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HILLSVILLE — Town officials heralded a new era of cooperation with Carroll County just before approving a water sharing agreement between the two localities on Oct. 8.
Watching from the audience at Hillsville Town Council’s meeting last Monday, Supervisors Chairman Sam Dickson also promised that Carroll would develop a good relationship with the county seat.
Interim Town Manager Judy Bolt said officials had met with counterparts from Carroll County to discuss the water agreement.
“We will be needing to buy water from the county probably next spring during our upgrade to our water plant,” she said. “We’ll need to shut it down.
“We’re very agreeable on the price and the number of gallons that we needed.”
Carroll County’s Public Service Authority already approved the water agreement with some blanks as to the cost per 1,000 gallons, amount of water per day and the limits on water in a month.
“The parties recognize that from time to time each may have a need to purchase water from the other in case of emergency, abnormal use or for various other reasons,” the draft agreement says.
“The parties recognize that an agreement permitting the parties to buy and sell water to each other will promote the public health, safety and welfare,” it goes on. “The parties wish to set for the terms under which the parties may purchase water from the other.”
The price and the gallons involved remain a matter of negotiation, so those were left blank in the document.
Carroll and Hillsville officials will try to give the other party at least 48 hours notice of the need for a water purchase, the agreement said. The two localities pledged to work together to have the proper metering in place in order to accurately bill the other.
“The parties recognize that their ability to provide water in response to a request from the other party may be limited in the event of severe pollution, drought, fire, flood, power failure, use of water to fight fire, earthquake or other catastrophe or act of God, and agree that in the event of such occurrence, the parties will work together to provide for the health, safety and welfare of their respective citizens and water customers,” the agreement says.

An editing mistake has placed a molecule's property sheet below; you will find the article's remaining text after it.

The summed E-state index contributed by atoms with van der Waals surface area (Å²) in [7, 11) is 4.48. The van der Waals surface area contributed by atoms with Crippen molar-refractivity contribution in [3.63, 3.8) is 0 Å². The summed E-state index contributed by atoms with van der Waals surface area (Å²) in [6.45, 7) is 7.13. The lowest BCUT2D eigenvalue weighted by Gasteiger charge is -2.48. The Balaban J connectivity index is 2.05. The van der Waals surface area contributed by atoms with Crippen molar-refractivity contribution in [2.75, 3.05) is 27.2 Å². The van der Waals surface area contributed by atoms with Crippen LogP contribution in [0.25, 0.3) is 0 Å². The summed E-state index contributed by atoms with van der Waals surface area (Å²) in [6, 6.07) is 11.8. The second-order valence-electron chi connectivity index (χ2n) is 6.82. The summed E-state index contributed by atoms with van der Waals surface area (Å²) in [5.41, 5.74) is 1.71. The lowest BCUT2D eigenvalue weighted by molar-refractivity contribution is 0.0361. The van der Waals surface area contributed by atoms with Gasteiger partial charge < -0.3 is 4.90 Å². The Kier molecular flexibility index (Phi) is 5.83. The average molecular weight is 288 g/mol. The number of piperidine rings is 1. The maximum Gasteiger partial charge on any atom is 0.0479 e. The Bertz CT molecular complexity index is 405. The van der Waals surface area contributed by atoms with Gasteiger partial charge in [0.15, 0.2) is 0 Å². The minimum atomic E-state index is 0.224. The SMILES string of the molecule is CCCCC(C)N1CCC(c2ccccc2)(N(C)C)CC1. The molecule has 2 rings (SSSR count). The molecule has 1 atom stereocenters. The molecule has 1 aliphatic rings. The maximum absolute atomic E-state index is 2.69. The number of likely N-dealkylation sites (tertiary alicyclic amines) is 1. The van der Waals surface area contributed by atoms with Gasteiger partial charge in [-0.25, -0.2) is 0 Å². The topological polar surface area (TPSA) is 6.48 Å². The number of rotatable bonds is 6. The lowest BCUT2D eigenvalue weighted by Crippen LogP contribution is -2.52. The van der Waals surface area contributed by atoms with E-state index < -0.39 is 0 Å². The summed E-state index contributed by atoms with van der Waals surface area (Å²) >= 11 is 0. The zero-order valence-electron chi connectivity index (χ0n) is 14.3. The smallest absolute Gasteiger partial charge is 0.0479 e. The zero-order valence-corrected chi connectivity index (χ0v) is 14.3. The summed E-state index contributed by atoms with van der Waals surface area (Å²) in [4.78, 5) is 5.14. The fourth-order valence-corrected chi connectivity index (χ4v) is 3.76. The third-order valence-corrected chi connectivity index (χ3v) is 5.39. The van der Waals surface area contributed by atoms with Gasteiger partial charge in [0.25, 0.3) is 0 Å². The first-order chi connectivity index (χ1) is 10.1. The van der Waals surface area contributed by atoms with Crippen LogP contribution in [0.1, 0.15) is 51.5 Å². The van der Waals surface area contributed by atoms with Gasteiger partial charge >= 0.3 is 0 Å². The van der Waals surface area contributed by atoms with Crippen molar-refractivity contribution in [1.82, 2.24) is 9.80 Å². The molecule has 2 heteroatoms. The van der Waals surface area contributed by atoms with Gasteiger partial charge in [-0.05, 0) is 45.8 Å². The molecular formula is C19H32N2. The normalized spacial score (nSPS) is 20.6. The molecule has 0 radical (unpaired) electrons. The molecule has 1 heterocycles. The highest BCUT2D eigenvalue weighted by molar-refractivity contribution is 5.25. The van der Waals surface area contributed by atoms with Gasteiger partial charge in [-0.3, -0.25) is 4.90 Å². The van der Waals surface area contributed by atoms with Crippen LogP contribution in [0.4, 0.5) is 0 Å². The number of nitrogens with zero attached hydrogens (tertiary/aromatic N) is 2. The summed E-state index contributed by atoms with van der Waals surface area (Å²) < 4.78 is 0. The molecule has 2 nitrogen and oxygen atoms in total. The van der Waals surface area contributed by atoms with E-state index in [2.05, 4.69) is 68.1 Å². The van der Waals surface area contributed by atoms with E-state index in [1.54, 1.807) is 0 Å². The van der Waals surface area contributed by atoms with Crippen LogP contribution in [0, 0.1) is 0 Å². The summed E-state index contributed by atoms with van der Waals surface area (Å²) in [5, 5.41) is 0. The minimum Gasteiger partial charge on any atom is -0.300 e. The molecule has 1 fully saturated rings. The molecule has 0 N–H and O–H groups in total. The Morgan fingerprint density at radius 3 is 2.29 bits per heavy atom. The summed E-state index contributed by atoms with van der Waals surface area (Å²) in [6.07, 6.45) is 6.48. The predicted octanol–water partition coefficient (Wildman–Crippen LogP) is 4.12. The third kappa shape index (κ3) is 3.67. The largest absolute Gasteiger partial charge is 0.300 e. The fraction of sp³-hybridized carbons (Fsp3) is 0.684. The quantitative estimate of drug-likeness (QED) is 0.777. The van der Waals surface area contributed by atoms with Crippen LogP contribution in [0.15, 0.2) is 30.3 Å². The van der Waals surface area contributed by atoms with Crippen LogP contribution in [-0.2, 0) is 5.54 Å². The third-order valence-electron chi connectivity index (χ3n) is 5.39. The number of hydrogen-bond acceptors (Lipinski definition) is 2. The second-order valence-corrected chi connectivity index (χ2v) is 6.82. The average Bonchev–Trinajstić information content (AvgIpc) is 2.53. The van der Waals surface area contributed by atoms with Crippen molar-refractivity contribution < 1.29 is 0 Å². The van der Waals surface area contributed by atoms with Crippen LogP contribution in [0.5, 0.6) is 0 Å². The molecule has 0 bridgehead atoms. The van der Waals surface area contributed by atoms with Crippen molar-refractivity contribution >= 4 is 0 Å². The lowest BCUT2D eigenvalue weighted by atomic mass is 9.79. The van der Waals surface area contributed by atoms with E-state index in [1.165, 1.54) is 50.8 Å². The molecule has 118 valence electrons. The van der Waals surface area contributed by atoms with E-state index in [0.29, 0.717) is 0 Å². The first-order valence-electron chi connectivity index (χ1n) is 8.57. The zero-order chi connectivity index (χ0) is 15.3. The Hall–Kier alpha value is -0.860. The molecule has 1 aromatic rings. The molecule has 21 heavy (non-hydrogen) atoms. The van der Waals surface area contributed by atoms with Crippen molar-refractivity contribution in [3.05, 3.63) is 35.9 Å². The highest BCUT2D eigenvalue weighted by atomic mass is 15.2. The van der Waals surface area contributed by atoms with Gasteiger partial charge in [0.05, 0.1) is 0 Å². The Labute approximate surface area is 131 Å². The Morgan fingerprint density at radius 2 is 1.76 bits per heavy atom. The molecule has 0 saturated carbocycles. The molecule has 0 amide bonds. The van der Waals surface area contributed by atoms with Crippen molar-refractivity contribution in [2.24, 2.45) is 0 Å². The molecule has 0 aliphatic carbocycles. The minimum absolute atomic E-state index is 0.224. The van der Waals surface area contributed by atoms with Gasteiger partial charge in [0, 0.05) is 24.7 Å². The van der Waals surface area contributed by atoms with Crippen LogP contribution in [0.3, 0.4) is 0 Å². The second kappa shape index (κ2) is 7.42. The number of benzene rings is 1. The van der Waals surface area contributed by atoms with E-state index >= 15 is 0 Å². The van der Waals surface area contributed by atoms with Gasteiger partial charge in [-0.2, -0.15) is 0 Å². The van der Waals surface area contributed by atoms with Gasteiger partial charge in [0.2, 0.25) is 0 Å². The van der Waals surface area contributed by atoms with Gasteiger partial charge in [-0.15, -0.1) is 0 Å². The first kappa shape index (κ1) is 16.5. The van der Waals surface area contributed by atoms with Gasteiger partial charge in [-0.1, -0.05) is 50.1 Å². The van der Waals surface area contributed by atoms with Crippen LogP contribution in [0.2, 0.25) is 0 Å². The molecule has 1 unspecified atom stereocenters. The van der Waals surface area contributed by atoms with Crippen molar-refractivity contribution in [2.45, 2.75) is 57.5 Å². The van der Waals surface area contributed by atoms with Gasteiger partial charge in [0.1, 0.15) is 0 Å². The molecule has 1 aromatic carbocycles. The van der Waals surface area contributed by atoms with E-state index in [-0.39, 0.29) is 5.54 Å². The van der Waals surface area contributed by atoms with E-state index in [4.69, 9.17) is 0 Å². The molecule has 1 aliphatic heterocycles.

After meeting together, officials set the rate per 1,000 at $5.89 of up to 300,000 gallons per day, according to the document that council members considered last week. Amounts have been limited to less than six million gallons per month.
Town council approved the agreement unanimously.
Likewise, the Carroll PSA approved its end of the agreement when it met last Tuesday.
At that meeting, Dickson said he was happy about the agreement with Hillsville.
“That’s a good thing and that’s showing that we are progressing and able to work together for the betterment of the people, so we can supply what needs to be supplied at all times.”
Also at the Oct. 8 meeting, Mayor Greg Crowder honored CVS Pharmacy for allowing the town to use the business’s parking lot as an emergency services headquarters during the Labor Day Flea Market and Gun Show.
“These guys provide a real service,” the mayor said. “The town’s rented out on that street from top to bottom.”
It would be a lot tougher to get help to someone who had a heart attack, for example, without CVS dedicating that spot to the emergency crews, Crowder indicated. He handed store manager Tim Lineberry a wooden plaque.
Lineberry answered that having the authorities there helps the store too.
“We appreciate you guys,” he said and quipped: “There’s no better security for guarding a million dollars worth of drugs.”
Crowder then brought up Hale-Wilkinson-Carter Foundation President Elizabeth Huff in recognition of the transformation of the home of industrialist George L. Carter.
The mayor could remember when the home was in disrepair and didn’t smell so good, but the foundation has done an excellent job in restoring it. “It’s really top notch on that second floor.”
After Council Member David Young, a photographer, flew around Hillsville taking pictures from a helicopter, town officials decided to frame one of the Carter Home to present to the foundation.
“We just want to show our appreciation for you and we want to help you any way we can,” Crowder said, when presenting the large framed photo that showed the home from above.
A third appreciation not listed on the agenda involved Dickson, Crowder said.
Young also had taken a picture of the Carroll County Governmental Center from the air and the mayor presented that to the supervisors’ chairman.
“We also as a group want to welcome the county,” Crowder said. “It’s a little gift to show appreciation of our new relationship and you all working with us.”
“We intend to,” Dickson answered. “Gentlemen, on behalf of the county, we thank you very much and we look forward to a good relationship with each one of you. I know you all and I think we can do some good things for both sides.”